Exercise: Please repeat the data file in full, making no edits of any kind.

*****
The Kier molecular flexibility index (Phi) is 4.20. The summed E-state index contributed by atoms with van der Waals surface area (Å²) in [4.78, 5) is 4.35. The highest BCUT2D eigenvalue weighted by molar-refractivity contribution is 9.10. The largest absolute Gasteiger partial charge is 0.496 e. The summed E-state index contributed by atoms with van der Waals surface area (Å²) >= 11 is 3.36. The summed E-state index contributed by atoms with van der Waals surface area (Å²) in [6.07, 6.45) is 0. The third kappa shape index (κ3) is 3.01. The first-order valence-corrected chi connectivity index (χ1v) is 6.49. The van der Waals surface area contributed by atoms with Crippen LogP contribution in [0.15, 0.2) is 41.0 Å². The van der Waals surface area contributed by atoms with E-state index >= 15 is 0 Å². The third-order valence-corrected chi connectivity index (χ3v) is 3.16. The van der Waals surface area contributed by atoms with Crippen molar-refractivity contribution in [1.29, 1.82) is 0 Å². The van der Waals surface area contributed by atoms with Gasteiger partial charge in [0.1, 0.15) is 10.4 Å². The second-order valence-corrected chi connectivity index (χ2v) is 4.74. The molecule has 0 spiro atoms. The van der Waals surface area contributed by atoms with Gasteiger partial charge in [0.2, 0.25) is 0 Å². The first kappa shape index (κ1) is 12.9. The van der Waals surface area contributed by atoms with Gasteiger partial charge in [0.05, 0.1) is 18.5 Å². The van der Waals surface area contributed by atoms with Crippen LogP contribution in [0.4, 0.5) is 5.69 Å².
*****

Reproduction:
The Kier molecular flexibility index (Phi) is 4.20. The summed E-state index contributed by atoms with van der Waals surface area (Å²) in [4.78, 5) is 4.35. The highest BCUT2D eigenvalue weighted by molar-refractivity contribution is 9.10. The largest absolute Gasteiger partial charge is 0.496 e. The summed E-state index contributed by atoms with van der Waals surface area (Å²) >= 11 is 3.36. The summed E-state index contributed by atoms with van der Waals surface area (Å²) in [6.07, 6.45) is 0. The third kappa shape index (κ3) is 3.01. The first-order valence-corrected chi connectivity index (χ1v) is 6.49. The van der Waals surface area contributed by atoms with Crippen LogP contribution in [0.15, 0.2) is 41.0 Å². The van der Waals surface area contributed by atoms with E-state index >= 15 is 0 Å². The third-order valence-corrected chi connectivity index (χ3v) is 3.16. The van der Waals surface area contributed by atoms with Crippen molar-refractivity contribution in [1.29, 1.82) is 0 Å². The van der Waals surface area contributed by atoms with Gasteiger partial charge in [0.1, 0.15) is 10.4 Å². The second-order valence-corrected chi connectivity index (χ2v) is 4.74. The molecule has 0 spiro atoms. The van der Waals surface area contributed by atoms with Gasteiger partial charge in [0.2, 0.25) is 0 Å². The first kappa shape index (κ1) is 12.9. The van der Waals surface area contributed by atoms with Gasteiger partial charge in [0.05, 0.1) is 18.5 Å². The van der Waals surface area contributed by atoms with Crippen LogP contribution in [0.4, 0.5) is 5.69 Å².